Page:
19. 19. Homogenous Coordinates <ul><li>Let’s move our problem into 3D. </li></ul><ul><li>Let point ( x , y ) in 2D be represented by point ( x , y , 1) in the new space. </li></ul><ul><li>Scaling our new point by any value a puts us somewhere along a particular line: ( a x , a y , a ). </li></ul><ul><li>A point in 2D can be represented in many ways in the new space. </li></ul><ul><li>(2, 4) ----------  (8, 16, 4) or (6, 12, 3) or (2, 4, 1) or etc. </li></ul>y y x x w 
20. 20. Homogenous Coordinates <ul><li>We can always map back to the original 2D point by dividing by the last coordinate </li></ul><ul><li>(15, 6, 3) ---  (5, 2). </li></ul><ul><li>(60, 40, 10) -  ?. </li></ul><ul><li>Why do we use 1 for the last coordinate? </li></ul><ul><li>The fact that all the points along each line can be mapped back to the same point in 2D gives this coordinate system its name – homogeneous coordinates . </li></ul>
21. 21. Matrix Representation <ul><li>Point in column-vector: </li></ul><ul><li>Our point now has three coordinates. So our matrix is needs to be 3x3. </li></ul><ul><li>Translation </li></ul>x y 1
22. 22. <ul><li>Rotation </li></ul><ul><li>Scaling </li></ul>Matrix Representation
23. 23. Composite Transformation <ul><li>We can represent any sequence of transformations as a single matrix. </li></ul><ul><ul><li>No special cases when transforming a point – matrix • vector. </li></ul></ul><ul><ul><li>Composite transformations – matrix • matrix. </li></ul></ul><ul><li>Composite transformations: </li></ul><ul><ul><li>Rotate about an arbitrary point – translate, rotate, translate </li></ul></ul><ul><ul><li>Scale about an arbitrary point – translate, scale, translate </li></ul></ul><ul><ul><li>Change coordinate systems – translate, rotate, scale </li></ul></ul><ul><li>Does the order of operations matter? </li></ul>
24. 24. Composition Properties <ul><li>Is matrix multiplication associative? </li></ul><ul><ul><li>(A.B).C = A.(B.C) </li></ul></ul>?                                      dhl cfl dgj cej dhk cfk dgi cei bhl afl bgj aej bhk afk bgi aei l k j i dh cf dg ce bh af bg ae                             l k j i h g f e d c b a                                      dhl dgj cfl cej dhk dgi cfk cei bhl bgj afl aej bhk bgi afk aei hl gj hk gi fl ej fk ei d c b a                             l k j i h g f e d c b a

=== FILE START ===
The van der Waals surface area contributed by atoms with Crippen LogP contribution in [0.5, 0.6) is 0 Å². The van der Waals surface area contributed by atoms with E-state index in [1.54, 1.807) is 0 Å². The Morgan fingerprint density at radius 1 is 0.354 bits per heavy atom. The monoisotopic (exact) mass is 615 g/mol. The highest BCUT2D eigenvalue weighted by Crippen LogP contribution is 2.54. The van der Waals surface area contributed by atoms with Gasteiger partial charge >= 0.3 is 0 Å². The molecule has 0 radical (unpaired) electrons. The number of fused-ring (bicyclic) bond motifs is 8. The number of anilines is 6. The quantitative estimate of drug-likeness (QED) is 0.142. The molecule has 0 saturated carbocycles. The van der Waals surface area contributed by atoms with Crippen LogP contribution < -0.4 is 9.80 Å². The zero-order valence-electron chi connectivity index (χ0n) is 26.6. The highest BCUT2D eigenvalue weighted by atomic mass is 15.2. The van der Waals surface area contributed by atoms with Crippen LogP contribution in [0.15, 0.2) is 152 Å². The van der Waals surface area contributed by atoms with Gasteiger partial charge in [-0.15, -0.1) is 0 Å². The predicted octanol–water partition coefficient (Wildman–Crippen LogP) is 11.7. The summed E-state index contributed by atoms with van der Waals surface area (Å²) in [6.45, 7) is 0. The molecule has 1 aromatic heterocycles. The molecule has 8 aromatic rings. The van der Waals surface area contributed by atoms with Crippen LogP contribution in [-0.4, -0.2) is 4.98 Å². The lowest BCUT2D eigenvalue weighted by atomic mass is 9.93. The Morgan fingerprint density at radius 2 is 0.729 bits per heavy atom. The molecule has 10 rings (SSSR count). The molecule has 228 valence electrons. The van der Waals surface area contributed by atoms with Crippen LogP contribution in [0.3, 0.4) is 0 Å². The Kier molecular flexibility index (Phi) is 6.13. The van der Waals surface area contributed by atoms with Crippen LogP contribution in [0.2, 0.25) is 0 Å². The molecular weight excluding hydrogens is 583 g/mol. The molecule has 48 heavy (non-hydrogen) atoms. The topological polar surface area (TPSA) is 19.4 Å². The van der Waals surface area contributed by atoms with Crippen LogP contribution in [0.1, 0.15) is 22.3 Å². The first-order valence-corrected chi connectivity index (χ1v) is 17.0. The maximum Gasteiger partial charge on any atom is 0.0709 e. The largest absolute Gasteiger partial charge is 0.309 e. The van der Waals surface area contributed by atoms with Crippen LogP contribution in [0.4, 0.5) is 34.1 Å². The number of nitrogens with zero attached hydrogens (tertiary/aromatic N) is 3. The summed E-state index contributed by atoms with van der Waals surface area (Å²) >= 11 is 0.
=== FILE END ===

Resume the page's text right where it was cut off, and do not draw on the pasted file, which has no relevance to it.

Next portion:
25. 25. <ul><li>Is matrix multiplication commutative? </li></ul><ul><ul><li>A . B = B . A </li></ul></ul>Composition Properties ?
26. 26. Order of operations So, it does matter. Let’s look at an example: <ul><li>Translate </li></ul><ul><li>Rotate </li></ul><ul><li>Rotate </li></ul><ul><li>Translate </li></ul>
27. 27. Composite Transformation Matrix <ul><li>Arrange the transformation matrices in order from right to left. </li></ul><ul><li>General Pivot- Point Rotation </li></ul><ul><ul><li>Operation :- </li></ul></ul><ul><ul><ul><li>Translate (pivot point is moved to origin) </li></ul></ul></ul><ul><ul><ul><li>Rotate about origin </li></ul></ul></ul><ul><ul><ul><li>Translate (pivot point is returned to original position ) </li></ul></ul></ul>T(pivot) • R(  ) • T(–pivot) 1 0 -t x 0 1 -t y 0 0 1 cos  -sin  0 sin  cos  0 0 0 1 1 0 t x 0 1 t y 0 0 1 . . cos  -sin  -t x cos  + t y sin  + t x sin  cos  -t x sin  - t y cos  + t y 0 0 1 cos  -sin  -t x cos  + t y sin  sin  cos  -t x sin  - t y cos  0 0 1 1 0 t x 0 1 t y 0 0 1 .